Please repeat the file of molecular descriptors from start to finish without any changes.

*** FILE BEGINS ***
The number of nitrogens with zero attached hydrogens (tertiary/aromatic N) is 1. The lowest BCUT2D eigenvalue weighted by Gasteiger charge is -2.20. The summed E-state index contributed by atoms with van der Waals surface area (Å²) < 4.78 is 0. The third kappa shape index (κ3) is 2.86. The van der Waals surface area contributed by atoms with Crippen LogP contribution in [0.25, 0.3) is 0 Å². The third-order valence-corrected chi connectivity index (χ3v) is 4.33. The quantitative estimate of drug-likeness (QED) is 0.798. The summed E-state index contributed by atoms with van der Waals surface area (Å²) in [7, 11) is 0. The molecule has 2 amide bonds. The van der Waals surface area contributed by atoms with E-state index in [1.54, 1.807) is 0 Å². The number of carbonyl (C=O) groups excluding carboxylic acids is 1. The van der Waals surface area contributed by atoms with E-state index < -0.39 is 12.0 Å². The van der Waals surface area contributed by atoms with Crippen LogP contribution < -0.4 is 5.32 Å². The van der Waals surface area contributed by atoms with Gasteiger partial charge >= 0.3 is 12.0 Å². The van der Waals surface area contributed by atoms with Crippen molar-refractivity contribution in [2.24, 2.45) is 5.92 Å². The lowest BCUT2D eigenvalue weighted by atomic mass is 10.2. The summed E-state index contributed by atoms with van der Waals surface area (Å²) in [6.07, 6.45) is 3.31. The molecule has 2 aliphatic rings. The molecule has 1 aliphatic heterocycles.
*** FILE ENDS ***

The number of nitrogens with zero attached hydrogens (tertiary/aromatic N) is 1. The lowest BCUT2D eigenvalue weighted by Gasteiger charge is -2.20. The summed E-state index contributed by atoms with van der Waals surface area (Å²) < 4.78 is 0. The third kappa shape index (κ3) is 2.86. The van der Waals surface area contributed by atoms with Crippen LogP contribution in [0.25, 0.3) is 0 Å². The third-order valence-corrected chi connectivity index (χ3v) is 4.33. The quantitative estimate of drug-likeness (QED) is 0.798. The summed E-state index contributed by atoms with van der Waals surface area (Å²) in [7, 11) is 0. The molecule has 2 amide bonds. The van der Waals surface area contributed by atoms with E-state index in [1.54, 1.807) is 0 Å². The number of carbonyl (C=O) groups excluding carboxylic acids is 1. The van der Waals surface area contributed by atoms with E-state index < -0.39 is 12.0 Å². The van der Waals surface area contributed by atoms with Crippen LogP contribution < -0.4 is 5.32 Å². The van der Waals surface area contributed by atoms with Gasteiger partial charge >= 0.3 is 12.0 Å². The van der Waals surface area contributed by atoms with Crippen molar-refractivity contribution in [2.24, 2.45) is 5.92 Å². The lowest BCUT2D eigenvalue weighted by atomic mass is 10.2. The summed E-state index contributed by atoms with van der Waals surface area (Å²) in [6.07, 6.45) is 3.31. The molecule has 2 aliphatic rings. The molecule has 1 aliphatic heterocycles.